The North Carolina Mason

May/June 2020

North Carolina Mason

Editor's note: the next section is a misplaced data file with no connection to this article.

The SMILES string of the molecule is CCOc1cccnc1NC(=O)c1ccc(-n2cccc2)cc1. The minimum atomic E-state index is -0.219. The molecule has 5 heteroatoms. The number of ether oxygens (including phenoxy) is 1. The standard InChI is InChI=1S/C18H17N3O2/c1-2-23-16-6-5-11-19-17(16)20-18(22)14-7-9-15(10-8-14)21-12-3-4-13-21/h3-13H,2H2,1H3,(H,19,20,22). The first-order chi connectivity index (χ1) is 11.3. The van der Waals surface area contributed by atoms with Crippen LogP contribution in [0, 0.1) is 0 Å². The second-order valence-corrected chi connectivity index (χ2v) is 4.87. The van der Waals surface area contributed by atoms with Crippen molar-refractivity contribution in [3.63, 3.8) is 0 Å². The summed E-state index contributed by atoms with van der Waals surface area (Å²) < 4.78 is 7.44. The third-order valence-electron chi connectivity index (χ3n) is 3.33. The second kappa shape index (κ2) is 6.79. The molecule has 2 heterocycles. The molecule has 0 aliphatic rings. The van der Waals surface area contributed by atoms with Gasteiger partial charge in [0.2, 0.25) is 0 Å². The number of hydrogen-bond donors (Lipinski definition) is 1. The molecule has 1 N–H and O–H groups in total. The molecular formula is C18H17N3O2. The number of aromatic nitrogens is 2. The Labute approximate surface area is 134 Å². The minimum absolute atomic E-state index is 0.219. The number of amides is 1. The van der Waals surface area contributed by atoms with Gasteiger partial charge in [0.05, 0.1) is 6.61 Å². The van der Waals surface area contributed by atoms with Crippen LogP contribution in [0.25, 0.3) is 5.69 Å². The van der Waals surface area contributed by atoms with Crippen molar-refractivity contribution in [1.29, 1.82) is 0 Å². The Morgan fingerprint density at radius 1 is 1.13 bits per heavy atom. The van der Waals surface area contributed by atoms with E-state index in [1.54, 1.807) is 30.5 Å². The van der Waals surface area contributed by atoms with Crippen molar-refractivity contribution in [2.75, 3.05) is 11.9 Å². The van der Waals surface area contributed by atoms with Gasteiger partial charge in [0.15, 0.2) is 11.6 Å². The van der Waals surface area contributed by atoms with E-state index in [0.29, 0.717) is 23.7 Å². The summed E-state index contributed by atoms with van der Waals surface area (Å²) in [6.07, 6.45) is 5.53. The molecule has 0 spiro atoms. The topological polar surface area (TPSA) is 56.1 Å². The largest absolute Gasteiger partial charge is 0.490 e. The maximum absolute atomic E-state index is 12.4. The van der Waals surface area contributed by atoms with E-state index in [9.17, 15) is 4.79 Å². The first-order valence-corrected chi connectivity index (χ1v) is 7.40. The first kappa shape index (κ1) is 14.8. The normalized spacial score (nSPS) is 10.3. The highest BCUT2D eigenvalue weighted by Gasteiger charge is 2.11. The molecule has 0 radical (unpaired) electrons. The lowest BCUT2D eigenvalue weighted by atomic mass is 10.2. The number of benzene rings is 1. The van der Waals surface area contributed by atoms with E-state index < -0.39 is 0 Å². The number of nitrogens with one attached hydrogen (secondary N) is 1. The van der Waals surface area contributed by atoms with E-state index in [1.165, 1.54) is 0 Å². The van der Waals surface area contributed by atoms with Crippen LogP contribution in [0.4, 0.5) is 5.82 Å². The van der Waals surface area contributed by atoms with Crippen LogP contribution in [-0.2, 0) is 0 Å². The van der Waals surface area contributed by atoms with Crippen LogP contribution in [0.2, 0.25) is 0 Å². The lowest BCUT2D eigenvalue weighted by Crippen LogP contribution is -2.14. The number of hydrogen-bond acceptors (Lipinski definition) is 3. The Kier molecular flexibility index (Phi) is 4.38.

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May/June 2020 The North Carolina Mason Page 5 From the Grand master Masonry outside the lodge By P. Shaun Bradshaw Grand Master I 'm composing this article from what I hope is the other side of history. At the present moment, COVID-19 (the coronavirus) has forced us to shelter in place and kept us away from so many of the people, places, and activities that bring us joy. is is especially true for us as Masons. So much of our Masonic experience, until now, has been tied to our ability to attend lodge, perform our rituals, shake hands, share a meal, and discuss our thoughts with our brethren. But for now, at least, most of those experiences seem out of reach. Our fraternity has existed through multiple wars, prior pandemics, various local and national tragedies, and societal upheavals, but despite all that, our lodges (mostly) continued to meet, to bring brethren together to share their experiences, hopes, dreams, and desires for self- improvement. is time, it's different. We are faced with a pandemic that is particularly deadly for those who have compromised health condi- tions or are advanced in age. Unfortunately, a majority of our members, especially our most active members, meet those criteria and thus are especially susceptible to this indominable virus. As such, (along with the requirements from our state government) I was forced to make the difficult decision to shut down our lodges, and with it, a large part of what we consider to be our Masonic experi- ence. Prior to all this I was traveling four to six days a week attending district meetings and various other Masonic events, but now, I'm not certain when my next trip, district meeting, or lodge visit will happen. I realize it is difficult for all of us who are passionate about our fraternity to not feel discouraged, upset, or even lonely during this time. And I sincerely hope that, by the time you read this, we will be back in our lodges – even if we have to wear masks and mind our social distancing with fist bumps or elbow taps instead of handshakes and hugs – so that feeling, that emptiness may fade. It's funny, in a way, how Providence works in our lives. Like most, if not all of my predeces- sors, I had a plan for this year around what I wanted to accomplish, the message I wanted to bring to the Craft, and the difference I hoped sharing my story would make to some of my brethren. In fact, prior to writing my last article I struggled about the topic I wanted to cover. You see, just prior to drafting the article there had been some issues on social media which weighed heavily on my mind and I thought I might want to address in the article. In the end, I decided my preference was to maintain the focus of the articles on the broader topics of Masonic ritual and symbolism and my belief in the transformative power of our fraternity. Essentially, I made up my mind at the time not to write about contemporary issues, but try to provide more insight into my feelings about our Craft. And then the pandemic hit. Some- times Providence has a different plan from my own and I've learned not to fight it. So in this article I am compelled to write about the pandemic, its immediate impact on our fraternity and the potential long-term effects we may see as a result of it. Frankly, while there will certainly be some challenges to overcome, it's not all doom and gloom. In many ways, this crisis has the possi- bility of reigniting the promise of who we are as Freemasons. As many of you know, I've put substantial emphasis on the Principle Tenets of Brotherly Love, Relief, and Truth this year and I cannot help but think that this crisis, this pandemic, provides us as Freemasons the opportunity to truly demonstrate our adherence to those tenets. In many ways, this pandemic may end up being a blessing for us. Until now, too many lodges and too many brethren only looked for their Masonry in the lodges. If a brother didn't come to lodge or wasn't regularly active, often they were forgotten. at's not what our fraternity teaches nor what we are about. Among the potential positives that can come out of this horrible time, I have no doubt the reconnection to our inactive brethren and our widows will be near the top. e opportunity to live our tenets of Broth- erly Love, Relief, and Truth and the realiza- tion that, as we are reminded in our Closing Charge, we should "forget not the duties, which [we] have heard so frequently inculcated and so forcibly recommended in this lodge" and that "these generous principles are to extend further." ese tenets and our need to live by them must extend beyond the lodge and beyond our interactions with our brethren. "Every human being has a claim upon your kind offices. Do good unto all – recommend it more especially to the household of the faithful." With these thoughts in mind, I'd like to share just a few positive stories I've heard since the pandemic hit. Outreach – Brotherly Love Shortly after ordering lodges to cease Masonic meetings, I issued a directive to the Masters and Secretaries of all the lodges requesting that they prepare a list of all their lodge members and widows and begin contacting them immediately to see if they had any health concerns, needed any assistance, or just wanted to talk. e Grand Lodge staff and I knew it was highly likely that many of these members hadn't been contacted in years, so we also asked the officers to capture and update changes to the members' contact information so the member records could be as up-to-date as possible. Based on the reports I've received from some of the DDGMs, Masters, and Secretaries, this effort has been an unmitigated success. Many brethren who hadn't had any contact with their lodges (aside from their dues notices) were pleased to hear from the lodge and thankful for the wellness check. In a few cases, the brother or widow requested assistance, but most of the time they just appreciated the opportunity to talk to a brother. With that said, I was told that sometimes it took two or three calls before the brethren would warm up enough to have ■ see BRADSHAW, page 7 Frankly, while there will certainly be some challenges to overcome, it's not all doom and gloom. In many ways, this crisis has the possibility of reig- niting the promise of who we are as Freemasons.